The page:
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“All this is from God, who reconciled us to himself through Christ, and his given us the ministry of reconciliation; that is, God was in Christ reconciling the world to himself, not counting their trespasses against them, and entrusting to us the message of reconciliation…We entreat you on behalf of Christ – be reconciled to God!” 2 Corinthians 5:18-19, 20b

The ministry of reconciliation, which has been committed by Christ to his Church, is exercised through the care which each Christian has for one another, through the common prayer of Christians assembled for public worship, and through the priesthood of Christ made manifest by his ministers declaring absolution.

The Reconciliation of a Penitent is available for all who desire it at any time. The traditional “rule” which guides Anglicans in the practice of private Reconciliation is this:


That is, the practice of formal, private Reconciliation is a gift and a spiritual tool which is available to assist all believers at any time in accepting and trusting in the forgiveness of God. No one is required to undertake private Reconciliation. God’s forgiveness can never be considered contingent upon anything that we do or do not do. God chooses to forgive human beings. Period. However, there are some who are burdened in their conscience for whom a formal Absolution pronounced by a member of the clergy can be enormously liberating.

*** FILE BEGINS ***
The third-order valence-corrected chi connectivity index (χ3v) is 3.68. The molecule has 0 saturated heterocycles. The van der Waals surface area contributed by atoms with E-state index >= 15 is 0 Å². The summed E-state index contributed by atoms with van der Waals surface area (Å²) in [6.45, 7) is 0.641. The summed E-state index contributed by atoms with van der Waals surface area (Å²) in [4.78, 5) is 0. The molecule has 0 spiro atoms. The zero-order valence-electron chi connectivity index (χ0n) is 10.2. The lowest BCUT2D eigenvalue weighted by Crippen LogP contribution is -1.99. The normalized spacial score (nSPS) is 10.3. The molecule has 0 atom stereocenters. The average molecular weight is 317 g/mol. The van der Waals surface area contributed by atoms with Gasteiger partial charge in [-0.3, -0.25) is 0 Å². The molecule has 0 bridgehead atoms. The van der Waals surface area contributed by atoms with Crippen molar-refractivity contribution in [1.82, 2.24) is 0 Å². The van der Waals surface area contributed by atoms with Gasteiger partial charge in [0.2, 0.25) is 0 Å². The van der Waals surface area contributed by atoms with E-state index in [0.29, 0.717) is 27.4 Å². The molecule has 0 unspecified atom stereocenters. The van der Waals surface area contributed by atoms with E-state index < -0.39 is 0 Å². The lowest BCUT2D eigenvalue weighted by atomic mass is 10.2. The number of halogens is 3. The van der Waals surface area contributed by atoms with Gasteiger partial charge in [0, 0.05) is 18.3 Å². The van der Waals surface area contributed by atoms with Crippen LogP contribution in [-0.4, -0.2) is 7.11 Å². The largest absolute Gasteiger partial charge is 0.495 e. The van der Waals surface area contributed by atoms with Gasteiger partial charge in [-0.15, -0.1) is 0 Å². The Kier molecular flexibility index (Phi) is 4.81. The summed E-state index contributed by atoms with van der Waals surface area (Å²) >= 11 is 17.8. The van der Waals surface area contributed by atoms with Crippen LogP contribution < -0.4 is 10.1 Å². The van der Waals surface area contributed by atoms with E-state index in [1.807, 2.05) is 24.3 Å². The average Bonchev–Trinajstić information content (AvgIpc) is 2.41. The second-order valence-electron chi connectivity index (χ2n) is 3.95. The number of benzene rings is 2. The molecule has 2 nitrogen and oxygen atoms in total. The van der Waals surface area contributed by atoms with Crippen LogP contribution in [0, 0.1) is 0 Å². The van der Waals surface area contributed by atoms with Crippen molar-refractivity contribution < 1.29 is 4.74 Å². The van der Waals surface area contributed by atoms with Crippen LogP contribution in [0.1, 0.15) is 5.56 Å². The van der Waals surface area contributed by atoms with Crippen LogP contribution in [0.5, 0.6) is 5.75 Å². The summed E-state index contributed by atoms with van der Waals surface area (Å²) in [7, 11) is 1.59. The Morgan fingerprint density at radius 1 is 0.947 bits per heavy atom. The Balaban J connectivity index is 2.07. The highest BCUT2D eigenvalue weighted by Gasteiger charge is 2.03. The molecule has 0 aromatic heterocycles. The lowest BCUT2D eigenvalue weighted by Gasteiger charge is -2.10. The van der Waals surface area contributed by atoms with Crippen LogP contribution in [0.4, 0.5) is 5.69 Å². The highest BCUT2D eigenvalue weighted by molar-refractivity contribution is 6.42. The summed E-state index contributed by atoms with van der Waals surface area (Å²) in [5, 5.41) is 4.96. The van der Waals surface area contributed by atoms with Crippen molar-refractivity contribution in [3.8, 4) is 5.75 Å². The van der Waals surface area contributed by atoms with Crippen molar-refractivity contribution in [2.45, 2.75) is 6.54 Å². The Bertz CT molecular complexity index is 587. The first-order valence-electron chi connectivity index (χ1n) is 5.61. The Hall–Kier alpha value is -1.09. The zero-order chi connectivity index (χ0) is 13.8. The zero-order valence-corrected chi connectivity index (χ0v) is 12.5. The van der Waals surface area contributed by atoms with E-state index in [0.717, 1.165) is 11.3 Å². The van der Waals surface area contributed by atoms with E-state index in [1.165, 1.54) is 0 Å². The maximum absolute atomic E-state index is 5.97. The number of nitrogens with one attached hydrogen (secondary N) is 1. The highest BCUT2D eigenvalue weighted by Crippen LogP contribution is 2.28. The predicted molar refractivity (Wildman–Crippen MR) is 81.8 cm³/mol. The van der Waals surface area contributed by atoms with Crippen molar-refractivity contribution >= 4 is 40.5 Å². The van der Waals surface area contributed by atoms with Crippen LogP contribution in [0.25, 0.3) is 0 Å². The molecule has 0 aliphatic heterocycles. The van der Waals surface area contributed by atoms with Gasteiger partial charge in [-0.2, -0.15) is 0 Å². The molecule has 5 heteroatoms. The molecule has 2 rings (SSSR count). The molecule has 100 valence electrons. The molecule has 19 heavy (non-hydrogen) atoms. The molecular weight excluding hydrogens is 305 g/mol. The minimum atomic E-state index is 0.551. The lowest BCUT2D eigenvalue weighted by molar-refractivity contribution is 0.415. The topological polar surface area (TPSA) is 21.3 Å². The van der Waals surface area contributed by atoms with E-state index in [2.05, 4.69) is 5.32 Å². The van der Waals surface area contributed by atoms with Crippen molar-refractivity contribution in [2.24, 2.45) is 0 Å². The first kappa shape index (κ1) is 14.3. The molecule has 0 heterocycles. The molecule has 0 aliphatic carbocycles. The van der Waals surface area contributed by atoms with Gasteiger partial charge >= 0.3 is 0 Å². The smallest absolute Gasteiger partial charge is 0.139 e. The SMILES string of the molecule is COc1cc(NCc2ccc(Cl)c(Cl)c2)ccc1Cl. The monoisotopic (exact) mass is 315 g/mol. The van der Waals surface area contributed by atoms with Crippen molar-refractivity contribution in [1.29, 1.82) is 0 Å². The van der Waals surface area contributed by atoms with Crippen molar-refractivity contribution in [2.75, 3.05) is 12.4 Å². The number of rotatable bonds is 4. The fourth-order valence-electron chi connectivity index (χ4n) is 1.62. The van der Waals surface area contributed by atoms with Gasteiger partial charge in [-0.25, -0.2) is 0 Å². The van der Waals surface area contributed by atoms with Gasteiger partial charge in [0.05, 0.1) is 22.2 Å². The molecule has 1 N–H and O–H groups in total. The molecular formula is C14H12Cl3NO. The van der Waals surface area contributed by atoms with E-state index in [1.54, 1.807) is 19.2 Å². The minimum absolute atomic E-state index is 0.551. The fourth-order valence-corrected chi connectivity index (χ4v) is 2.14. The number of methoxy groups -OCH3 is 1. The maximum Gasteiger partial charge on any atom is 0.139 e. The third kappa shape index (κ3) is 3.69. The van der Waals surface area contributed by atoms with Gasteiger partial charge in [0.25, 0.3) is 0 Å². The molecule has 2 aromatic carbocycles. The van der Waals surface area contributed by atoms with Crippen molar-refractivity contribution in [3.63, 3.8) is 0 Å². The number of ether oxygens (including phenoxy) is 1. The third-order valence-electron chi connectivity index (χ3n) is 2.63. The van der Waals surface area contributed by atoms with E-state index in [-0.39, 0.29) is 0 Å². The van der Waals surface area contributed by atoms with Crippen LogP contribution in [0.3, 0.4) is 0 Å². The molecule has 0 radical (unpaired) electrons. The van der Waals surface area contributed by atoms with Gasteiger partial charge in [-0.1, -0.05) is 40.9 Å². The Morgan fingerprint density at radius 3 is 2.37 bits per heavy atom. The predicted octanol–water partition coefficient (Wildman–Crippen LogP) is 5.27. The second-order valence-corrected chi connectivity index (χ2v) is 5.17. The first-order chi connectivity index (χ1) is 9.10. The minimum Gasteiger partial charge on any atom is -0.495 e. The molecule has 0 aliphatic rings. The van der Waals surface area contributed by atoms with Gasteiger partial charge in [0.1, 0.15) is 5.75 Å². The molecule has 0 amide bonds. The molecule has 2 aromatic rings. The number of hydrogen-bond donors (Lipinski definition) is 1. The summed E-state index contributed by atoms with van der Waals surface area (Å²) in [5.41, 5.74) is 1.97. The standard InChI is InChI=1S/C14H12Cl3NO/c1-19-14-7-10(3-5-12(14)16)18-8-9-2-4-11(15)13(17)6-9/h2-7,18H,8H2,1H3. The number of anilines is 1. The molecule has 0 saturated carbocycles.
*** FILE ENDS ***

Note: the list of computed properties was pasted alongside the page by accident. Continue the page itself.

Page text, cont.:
Confessions may be heard anytime and anywhere by the clergy of Saint Mary’s. An appointment for Reconciliation can easily be made calling our parish office at 781-3366.

Two equivalent forms of this service are provided in the Book of Common Prayer to meet the needs of penitents.  The absolution in these services may be pronounced only by a bishop or presbyter, who are specifically called to this kind of ministry in the name of Christ.  Another Christian may be asked to hear a confession at any time, but it must be made clear to the penitent that absolution will not be pronounced; instead, a more general declaration of forgiveness is provided.

When a confession is heard in a church building, the confessor may sit inside the altar rails or in a place set aside to give greater privacy, and the penitent kneels nearby.  If preferred, the confessor and penitent may sit face to face for a spiritual conference leading to absolution or a declaration of forgiveness.

When the penitent has confessed all serious sins troubling the conscience and has given evidence of due contrition, the bishop or presbyter gives such counsel and encouragement as are needed and pronounces the absolution.  Before giving absolution, the bishop or presbyter may assign to the penitent a psalm, prayer, or hymn to be said, or something to be done, as a sign of penitence and act of thanksgiving.

The content of a confession is not normally a matter of subsequent discussion.  The secrecy of a confession is morally absolute for the confessor, and must under no circumstances be broken.

To schedule an appointment for Reconciliation, please call our parish office at 781-3366. All such calls are considered to be confidential and will not be discussed with anyone outside of the clergy.

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43 Foreside Road, Falmouth, Maine 04105 / 207-781-3366